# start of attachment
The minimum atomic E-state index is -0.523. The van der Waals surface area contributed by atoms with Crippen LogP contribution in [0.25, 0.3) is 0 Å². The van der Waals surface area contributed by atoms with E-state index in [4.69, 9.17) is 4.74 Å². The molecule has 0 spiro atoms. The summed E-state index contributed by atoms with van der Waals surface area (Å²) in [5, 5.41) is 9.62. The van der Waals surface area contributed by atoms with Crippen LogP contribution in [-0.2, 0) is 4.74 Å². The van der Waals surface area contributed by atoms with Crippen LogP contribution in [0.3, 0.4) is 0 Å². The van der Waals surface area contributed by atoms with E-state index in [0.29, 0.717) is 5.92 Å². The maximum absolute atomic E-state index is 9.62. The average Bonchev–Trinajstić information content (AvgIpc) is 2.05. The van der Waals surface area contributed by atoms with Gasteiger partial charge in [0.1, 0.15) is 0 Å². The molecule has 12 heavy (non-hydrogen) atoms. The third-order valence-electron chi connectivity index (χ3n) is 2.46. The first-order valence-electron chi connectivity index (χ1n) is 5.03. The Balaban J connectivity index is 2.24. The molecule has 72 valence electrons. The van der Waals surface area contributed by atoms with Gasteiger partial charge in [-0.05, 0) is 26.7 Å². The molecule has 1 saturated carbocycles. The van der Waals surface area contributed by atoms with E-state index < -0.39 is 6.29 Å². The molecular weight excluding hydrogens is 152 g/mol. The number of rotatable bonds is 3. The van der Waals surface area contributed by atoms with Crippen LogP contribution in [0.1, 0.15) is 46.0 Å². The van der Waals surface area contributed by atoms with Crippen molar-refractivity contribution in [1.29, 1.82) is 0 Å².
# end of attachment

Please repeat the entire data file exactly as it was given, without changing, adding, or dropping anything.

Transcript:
The minimum atomic E-state index is -0.523. The van der Waals surface area contributed by atoms with Crippen LogP contribution in [0.25, 0.3) is 0 Å². The van der Waals surface area contributed by atoms with E-state index in [4.69, 9.17) is 4.74 Å². The molecule has 0 spiro atoms. The summed E-state index contributed by atoms with van der Waals surface area (Å²) in [5, 5.41) is 9.62. The van der Waals surface area contributed by atoms with Crippen LogP contribution in [-0.2, 0) is 4.74 Å². The van der Waals surface area contributed by atoms with Crippen LogP contribution in [0.3, 0.4) is 0 Å². The van der Waals surface area contributed by atoms with E-state index in [0.29, 0.717) is 5.92 Å². The maximum absolute atomic E-state index is 9.62. The average Bonchev–Trinajstić information content (AvgIpc) is 2.05. The van der Waals surface area contributed by atoms with Gasteiger partial charge in [0.1, 0.15) is 0 Å². The molecule has 12 heavy (non-hydrogen) atoms. The third-order valence-electron chi connectivity index (χ3n) is 2.46. The first-order valence-electron chi connectivity index (χ1n) is 5.03. The Balaban J connectivity index is 2.24. The molecule has 72 valence electrons. The van der Waals surface area contributed by atoms with Gasteiger partial charge in [-0.05, 0) is 26.7 Å². The molecule has 1 saturated carbocycles. The van der Waals surface area contributed by atoms with E-state index < -0.39 is 6.29 Å². The molecular weight excluding hydrogens is 152 g/mol. The number of rotatable bonds is 3. The van der Waals surface area contributed by atoms with Crippen LogP contribution in [0.1, 0.15) is 46.0 Å². The van der Waals surface area contributed by atoms with Crippen molar-refractivity contribution in [1.29, 1.82) is 0 Å².